Review: Out There

Out There featured

It’s eight months since we last checked in on Out There. A lot can happen in eight months. A passenger travelling between Earth and Ganymede can wake up from cryosleep to find himself adrift in an unknown region of space, far from our solar system. A game can complete development and be released. Eight months!

Last August I quoted the game’s billing as “a dark and melancholic adventure in deep space”, and it’s fair to say Mi-Clos Studios have cleaved close to that vision. The game’s brief introductory slideshow establishes that Earth has exhausted its resources and humanity has failed to escape our solar system. That’s a bleak enough backdrop in SF terms: we’re a failed space-faring species.

That’s not enough to stop some mysterious force snaring a passenger travelling to a moon of Jupiter, however, and gift them knowledge of new warp technology. Thanks to this intervention our chosen emissary is able to explore the stars, with the irony being that the rest of our species lacks both that ability and knowledge of his enforced mission.

Out There is a very lonely game. The game might be played on Android and iOS smartphones and tablets in living rooms, train carriages and public locations around the world, but that does not hinder the game’s inherent sense of isolation. Your character is alone, separated from the rest of the species by lightyears and science so advanced as to appear magic, and left to explore a universe that is if not hostile then uncaring and dangerous.

Combat does not feature in the game but that’s not to say there is no threat. The greatest is simply running out of resources: your engines lacking fuel in deep space is as much a death knell as running out of oxygen or your hull’s integrity fracturing. Much of your time in the game is spent managing the delicate act of balancing these three resources. Some of several resources must always be spent in the acquisition of any other, so careful planning is essential. Thanks to your ship’s cargo bays you can carry reserves, but an unlucky mission or two can nonetheless be crippling.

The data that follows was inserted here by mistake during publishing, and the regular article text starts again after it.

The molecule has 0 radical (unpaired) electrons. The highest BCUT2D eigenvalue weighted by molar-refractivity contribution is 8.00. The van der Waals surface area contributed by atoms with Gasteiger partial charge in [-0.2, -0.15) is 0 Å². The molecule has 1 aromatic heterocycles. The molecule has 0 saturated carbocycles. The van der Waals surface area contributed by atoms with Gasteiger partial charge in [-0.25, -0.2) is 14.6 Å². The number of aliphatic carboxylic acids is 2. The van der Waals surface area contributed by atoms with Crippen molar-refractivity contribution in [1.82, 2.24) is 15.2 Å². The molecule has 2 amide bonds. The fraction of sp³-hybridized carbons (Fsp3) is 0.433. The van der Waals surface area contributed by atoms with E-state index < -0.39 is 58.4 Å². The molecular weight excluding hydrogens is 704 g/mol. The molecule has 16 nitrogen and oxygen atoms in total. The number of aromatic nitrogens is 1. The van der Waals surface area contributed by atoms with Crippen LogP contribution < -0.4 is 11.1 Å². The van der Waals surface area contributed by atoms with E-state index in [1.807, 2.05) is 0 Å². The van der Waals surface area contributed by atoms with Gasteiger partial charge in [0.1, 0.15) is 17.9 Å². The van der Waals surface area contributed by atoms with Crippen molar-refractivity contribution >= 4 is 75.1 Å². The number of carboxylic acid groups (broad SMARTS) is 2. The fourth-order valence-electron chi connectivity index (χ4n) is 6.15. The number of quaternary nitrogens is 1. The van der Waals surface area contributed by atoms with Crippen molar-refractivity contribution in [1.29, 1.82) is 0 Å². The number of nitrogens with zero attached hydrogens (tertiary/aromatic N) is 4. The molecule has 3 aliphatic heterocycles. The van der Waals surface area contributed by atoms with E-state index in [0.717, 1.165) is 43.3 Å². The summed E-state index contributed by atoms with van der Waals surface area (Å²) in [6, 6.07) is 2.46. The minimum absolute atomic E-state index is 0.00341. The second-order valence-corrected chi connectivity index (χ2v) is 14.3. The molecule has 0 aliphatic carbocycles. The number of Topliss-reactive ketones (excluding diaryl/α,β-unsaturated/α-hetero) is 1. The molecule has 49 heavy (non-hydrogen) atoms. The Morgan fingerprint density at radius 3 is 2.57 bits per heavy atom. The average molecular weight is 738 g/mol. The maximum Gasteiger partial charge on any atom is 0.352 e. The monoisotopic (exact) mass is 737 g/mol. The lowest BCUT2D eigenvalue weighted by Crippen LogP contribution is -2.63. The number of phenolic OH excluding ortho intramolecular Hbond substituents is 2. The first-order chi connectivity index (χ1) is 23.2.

Random events also occur as you travel between the stars. Sometimes these only provide flavour, such as ship’s log entries in which the lost traveller expounds on his theories about quantum entanglement and multiverse theory (if that puts you off, let me just say it’s more interesting than it might sound). Occasionally they’re beneficial – the accidental space whale collision that repairs your hull is a favourite of mine – but most often they present threats such as equipment failure or asteroid collisions.

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The more interesting events tend to be those that leverage the Interactive Fiction background of one of the two minds behind the game, FibreTigre (the second being Michael Peiffert, head honcho at Mi-Clos). More often than not these involve strange alien devices or structures. Players are given several options to choose from which can include simply avoiding the issue entirely. The text can provide hints to direct you toward positive decisions, but more often than not it’s utterly inscrutable – just as exploring incomprehensible alien worlds, cultures and artefacts should be.

Sometimes these random encounters can lead to steps untangling the language of this region of space or the revelation of new technology to the player, allowing equipment to be constructed aboard their ship (provided they have the appropriate raw materials). It’s these rare steps forward that help you feel that you have a chance to reach your destination. Understanding alien words makes it easier to respond diplomatically to their questions, resulting in gifts of rare resources and technology. Advanced equipment helps you take less damage, better exploit planets for resources and extend your ship’s range; that’s just the basic stuff.